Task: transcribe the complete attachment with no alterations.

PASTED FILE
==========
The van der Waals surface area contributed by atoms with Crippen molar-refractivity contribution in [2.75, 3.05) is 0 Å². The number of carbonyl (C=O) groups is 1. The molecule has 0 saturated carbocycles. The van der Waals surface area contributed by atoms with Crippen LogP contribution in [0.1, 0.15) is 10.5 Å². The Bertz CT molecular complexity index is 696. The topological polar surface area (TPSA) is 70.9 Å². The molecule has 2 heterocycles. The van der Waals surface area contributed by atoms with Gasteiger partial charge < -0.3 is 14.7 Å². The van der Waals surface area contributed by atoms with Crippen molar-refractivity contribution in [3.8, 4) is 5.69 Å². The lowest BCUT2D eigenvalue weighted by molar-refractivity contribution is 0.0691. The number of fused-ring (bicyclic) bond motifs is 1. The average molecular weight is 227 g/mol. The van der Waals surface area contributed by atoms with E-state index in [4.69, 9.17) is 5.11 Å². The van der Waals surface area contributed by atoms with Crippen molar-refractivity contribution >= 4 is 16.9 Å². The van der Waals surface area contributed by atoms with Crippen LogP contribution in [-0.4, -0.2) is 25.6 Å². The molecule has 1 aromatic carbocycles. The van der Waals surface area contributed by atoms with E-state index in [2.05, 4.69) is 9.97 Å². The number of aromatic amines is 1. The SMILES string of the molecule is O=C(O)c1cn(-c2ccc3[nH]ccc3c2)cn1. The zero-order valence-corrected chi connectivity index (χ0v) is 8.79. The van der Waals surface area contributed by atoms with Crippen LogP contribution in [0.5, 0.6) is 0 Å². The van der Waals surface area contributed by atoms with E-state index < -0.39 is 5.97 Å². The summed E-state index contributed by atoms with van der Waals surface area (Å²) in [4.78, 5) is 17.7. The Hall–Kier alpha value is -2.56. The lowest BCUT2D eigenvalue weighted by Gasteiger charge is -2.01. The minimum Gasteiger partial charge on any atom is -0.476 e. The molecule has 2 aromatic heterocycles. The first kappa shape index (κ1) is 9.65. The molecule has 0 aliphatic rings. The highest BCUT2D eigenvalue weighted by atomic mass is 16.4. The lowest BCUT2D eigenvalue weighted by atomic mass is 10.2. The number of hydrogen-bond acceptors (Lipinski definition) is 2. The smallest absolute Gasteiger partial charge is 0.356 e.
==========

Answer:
The van der Waals surface area contributed by atoms with Crippen molar-refractivity contribution in [2.75, 3.05) is 0 Å². The number of carbonyl (C=O) groups is 1. The molecule has 0 saturated carbocycles. The van der Waals surface area contributed by atoms with Crippen LogP contribution in [0.1, 0.15) is 10.5 Å². The Bertz CT molecular complexity index is 696. The topological polar surface area (TPSA) is 70.9 Å². The molecule has 2 heterocycles. The van der Waals surface area contributed by atoms with Gasteiger partial charge < -0.3 is 14.7 Å². The van der Waals surface area contributed by atoms with Crippen molar-refractivity contribution in [3.8, 4) is 5.69 Å². The lowest BCUT2D eigenvalue weighted by molar-refractivity contribution is 0.0691. The number of fused-ring (bicyclic) bond motifs is 1. The average molecular weight is 227 g/mol. The van der Waals surface area contributed by atoms with E-state index in [4.69, 9.17) is 5.11 Å². The van der Waals surface area contributed by atoms with Crippen molar-refractivity contribution >= 4 is 16.9 Å². The van der Waals surface area contributed by atoms with Crippen LogP contribution in [-0.4, -0.2) is 25.6 Å². The molecule has 1 aromatic carbocycles. The van der Waals surface area contributed by atoms with E-state index in [2.05, 4.69) is 9.97 Å². The number of aromatic amines is 1. The SMILES string of the molecule is O=C(O)c1cn(-c2ccc3[nH]ccc3c2)cn1. The zero-order valence-corrected chi connectivity index (χ0v) is 8.79. The van der Waals surface area contributed by atoms with Crippen LogP contribution in [0.5, 0.6) is 0 Å². The van der Waals surface area contributed by atoms with E-state index < -0.39 is 5.97 Å². The summed E-state index contributed by atoms with van der Waals surface area (Å²) in [4.78, 5) is 17.7. The Hall–Kier alpha value is -2.56. The lowest BCUT2D eigenvalue weighted by Gasteiger charge is -2.01. The minimum Gasteiger partial charge on any atom is -0.476 e. The molecule has 2 aromatic heterocycles. The first kappa shape index (κ1) is 9.65. The molecule has 0 aliphatic rings. The highest BCUT2D eigenvalue weighted by atomic mass is 16.4. The lowest BCUT2D eigenvalue weighted by atomic mass is 10.2. The number of hydrogen-bond acceptors (Lipinski definition) is 2. The smallest absolute Gasteiger partial charge is 0.356 e.